4 Ways to Simplify Science in Early Childhood

Posted on Posted in Education
Mom holding child on her lap and showing soap bubbles

Science activities for children in early childhood aren’t all about lab coats and test tubes – it’s about connecting with the world around us. Many of us relate Science, Technology, Engineering and Math (STEM) experiences to fizzling concoctions, dangerous chemicals and robotics, but the truth is that children as young as 6 months old begin to experiment with scientific concepts in their everyday lives.

When a child throws their bottle to the ground and you pick it back up- only to have them throw it again- your bub isn’t playing a joke, they’re learning about cause and effect. When they make one action (throw the bottle) another occurs (you pick it up)!

Although this in one of the more frustrating experiences for parents, for children it is one step to instilling a love of STEM from the very beginning. Below, Charmaine Choo, Assistant Director of Curriculum and Training at MindChamps outlines 4 ways science for preschoolers can enrich their love of the subject this Science Week.

1. Make learning fun through play

The rule of thumb to spur your child’s interest in Science is to make it comprehensible, engaging and fun.

You can achieve this by conducting simple Science experiments with your child such as making slime with cornflour, creating static electricity or making ice lollies.

Play-and-learn science is highly renowned for its positive effects on children’s cognition, however using the MindChamps Crafted Play approach- you can guide your bub to explore the scientific concepts within any experience.

See also: Why is Crafted Play Important for Preschoolers?

2. Make science for preschoolers relevant

Just like our bottle throwing example, when children see how a concept is applicable to their lives, they naturally become more curious and want to learn more. That’s how you can introduce more science activities for children in your everyday routines – simply encourage their curiosity, make them want to discover what happens if they do something.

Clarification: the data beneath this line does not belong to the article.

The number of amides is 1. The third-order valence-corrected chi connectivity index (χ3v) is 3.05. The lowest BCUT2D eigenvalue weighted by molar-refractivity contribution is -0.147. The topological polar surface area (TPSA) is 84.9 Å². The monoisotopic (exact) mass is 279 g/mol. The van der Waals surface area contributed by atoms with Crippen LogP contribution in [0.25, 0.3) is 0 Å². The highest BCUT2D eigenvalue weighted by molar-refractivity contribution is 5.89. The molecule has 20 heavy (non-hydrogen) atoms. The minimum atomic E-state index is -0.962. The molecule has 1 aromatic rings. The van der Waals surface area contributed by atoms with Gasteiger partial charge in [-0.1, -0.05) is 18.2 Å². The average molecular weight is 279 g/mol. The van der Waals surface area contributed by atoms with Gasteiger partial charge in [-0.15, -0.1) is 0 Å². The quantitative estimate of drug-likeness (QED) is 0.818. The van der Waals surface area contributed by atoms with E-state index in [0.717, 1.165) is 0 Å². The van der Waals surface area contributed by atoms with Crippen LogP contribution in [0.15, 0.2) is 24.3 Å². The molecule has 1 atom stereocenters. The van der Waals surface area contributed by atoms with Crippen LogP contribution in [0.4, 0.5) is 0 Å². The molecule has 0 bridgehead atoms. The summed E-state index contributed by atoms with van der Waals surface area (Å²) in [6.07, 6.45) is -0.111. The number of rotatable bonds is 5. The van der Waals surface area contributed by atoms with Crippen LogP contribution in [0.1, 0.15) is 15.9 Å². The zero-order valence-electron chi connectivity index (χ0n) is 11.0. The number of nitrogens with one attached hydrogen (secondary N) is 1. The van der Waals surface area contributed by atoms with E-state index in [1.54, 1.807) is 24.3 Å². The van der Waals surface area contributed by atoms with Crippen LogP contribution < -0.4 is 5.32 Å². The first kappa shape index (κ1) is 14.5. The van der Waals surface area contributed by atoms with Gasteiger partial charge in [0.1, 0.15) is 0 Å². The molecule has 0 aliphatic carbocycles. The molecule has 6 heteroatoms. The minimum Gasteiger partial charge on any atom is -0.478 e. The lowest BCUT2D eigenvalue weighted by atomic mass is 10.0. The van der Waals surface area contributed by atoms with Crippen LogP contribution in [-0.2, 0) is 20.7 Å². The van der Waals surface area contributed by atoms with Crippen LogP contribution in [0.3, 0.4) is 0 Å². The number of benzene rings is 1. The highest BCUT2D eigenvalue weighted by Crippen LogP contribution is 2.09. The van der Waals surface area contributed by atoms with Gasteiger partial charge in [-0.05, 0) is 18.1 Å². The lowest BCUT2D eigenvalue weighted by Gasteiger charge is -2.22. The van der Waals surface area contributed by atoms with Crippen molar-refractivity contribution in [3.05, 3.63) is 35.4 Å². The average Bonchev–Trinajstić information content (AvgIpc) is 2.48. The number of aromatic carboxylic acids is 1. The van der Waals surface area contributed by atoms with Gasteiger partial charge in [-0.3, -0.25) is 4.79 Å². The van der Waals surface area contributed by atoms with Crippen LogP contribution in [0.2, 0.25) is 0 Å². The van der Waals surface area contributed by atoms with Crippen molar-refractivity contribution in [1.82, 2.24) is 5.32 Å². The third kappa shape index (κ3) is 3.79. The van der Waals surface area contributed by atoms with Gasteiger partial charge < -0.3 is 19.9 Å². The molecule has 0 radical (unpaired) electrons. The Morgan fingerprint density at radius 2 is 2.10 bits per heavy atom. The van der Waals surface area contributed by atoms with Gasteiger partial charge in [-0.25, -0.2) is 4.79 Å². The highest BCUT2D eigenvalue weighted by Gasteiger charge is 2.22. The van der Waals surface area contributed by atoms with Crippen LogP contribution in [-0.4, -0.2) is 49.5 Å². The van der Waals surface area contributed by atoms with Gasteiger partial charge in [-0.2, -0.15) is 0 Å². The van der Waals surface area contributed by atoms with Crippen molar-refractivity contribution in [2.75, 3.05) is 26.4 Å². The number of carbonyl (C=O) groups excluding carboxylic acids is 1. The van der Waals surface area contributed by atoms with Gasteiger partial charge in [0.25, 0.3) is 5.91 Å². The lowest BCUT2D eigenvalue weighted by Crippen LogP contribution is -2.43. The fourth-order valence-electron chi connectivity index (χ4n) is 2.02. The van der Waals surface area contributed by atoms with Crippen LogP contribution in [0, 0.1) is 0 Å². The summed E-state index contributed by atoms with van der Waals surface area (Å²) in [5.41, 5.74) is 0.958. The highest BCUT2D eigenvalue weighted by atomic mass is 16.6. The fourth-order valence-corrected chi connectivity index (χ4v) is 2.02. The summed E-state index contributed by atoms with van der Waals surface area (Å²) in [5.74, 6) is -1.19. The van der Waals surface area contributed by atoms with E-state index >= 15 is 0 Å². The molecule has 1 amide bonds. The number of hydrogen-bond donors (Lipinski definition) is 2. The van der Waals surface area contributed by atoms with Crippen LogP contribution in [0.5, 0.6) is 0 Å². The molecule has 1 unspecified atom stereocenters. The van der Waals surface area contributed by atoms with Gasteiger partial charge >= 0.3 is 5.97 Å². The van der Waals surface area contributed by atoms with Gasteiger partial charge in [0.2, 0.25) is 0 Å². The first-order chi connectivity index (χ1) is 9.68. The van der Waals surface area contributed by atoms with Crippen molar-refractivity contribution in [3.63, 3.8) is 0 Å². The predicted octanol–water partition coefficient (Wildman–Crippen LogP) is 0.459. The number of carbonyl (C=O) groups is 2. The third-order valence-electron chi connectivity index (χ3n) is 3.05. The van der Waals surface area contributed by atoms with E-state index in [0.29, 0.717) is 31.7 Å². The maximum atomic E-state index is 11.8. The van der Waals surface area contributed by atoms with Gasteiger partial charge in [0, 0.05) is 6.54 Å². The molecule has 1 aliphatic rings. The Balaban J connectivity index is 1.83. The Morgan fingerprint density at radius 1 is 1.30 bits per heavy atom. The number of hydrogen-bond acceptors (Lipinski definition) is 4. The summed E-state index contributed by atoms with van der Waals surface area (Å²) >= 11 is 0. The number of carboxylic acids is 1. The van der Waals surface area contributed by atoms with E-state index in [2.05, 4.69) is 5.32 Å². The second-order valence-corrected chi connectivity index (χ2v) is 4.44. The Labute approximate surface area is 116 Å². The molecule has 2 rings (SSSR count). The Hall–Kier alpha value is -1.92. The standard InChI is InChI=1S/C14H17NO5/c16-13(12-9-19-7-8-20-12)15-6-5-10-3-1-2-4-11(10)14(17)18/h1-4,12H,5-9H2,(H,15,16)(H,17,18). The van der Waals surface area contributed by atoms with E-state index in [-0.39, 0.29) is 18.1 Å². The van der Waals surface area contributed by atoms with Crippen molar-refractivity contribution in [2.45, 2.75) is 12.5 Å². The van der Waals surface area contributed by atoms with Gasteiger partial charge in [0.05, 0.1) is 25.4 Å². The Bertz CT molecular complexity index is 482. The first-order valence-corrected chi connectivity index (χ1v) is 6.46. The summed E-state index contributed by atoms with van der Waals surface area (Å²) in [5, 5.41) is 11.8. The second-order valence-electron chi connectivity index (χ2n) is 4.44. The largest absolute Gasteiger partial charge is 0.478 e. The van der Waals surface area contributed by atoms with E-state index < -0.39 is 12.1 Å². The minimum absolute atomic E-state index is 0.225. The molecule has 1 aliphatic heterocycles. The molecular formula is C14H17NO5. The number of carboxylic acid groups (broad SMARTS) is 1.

Relating their known environment to these unknown concepts helps children to retain the new information as it becomes more relevant to the way they live their lives.

3. Be supportive of your child’s efforts to learn

Form a learning partnership with your child rather than adopting a teacher/student model. Ask your child about what they are learning in school and encourage them to explain them or show them to you!

When children are given the opportunity to explain and/or demonstrate their knowledge, they become more confident in their abilities and will be more motivated to share again in the future.

4. Communicate

Encourage your child to express their opinion, talk about their feelings, and make choices together as a team. Good learners have the confidence to be heard without the fear of being judged, put down, discouraged or ignored.

By keeping the lines of communication open, children learn about regulating their emotions and become more resilient for school and for life.

Science questions for children

Sometimes, you don’t even need to entice them with various kinds of kindergarten science experiments. All you have to do is pose some simple questions about the consequences of certain actions, questions that will make them reflect a bit on why the action you’re asking about is relevant.

Some simple science questions throughout the day can be very effective. Good examples include:

Q: Will our clothes dry faster in the sun or in the wind?

Q: Why do we need to brush our teeth before we go to bed?

Q: Why is it important to exercise?

Q: Why do we need to wash our hands after going to the toilet?

Q: Why does a rock sink in the water?

At MindChamps we know that building smart children starts from the very beginning. The right approach to science for children is therefore vital because learning doesn’t just occur when we sit down to read, it is an ever-evolving journey that we have the chance to guide children along. By embracing scientific concepts from our everyday lives, we can teach children to see the wonder and awe in the world around us.

 

Written by: Anula Keenan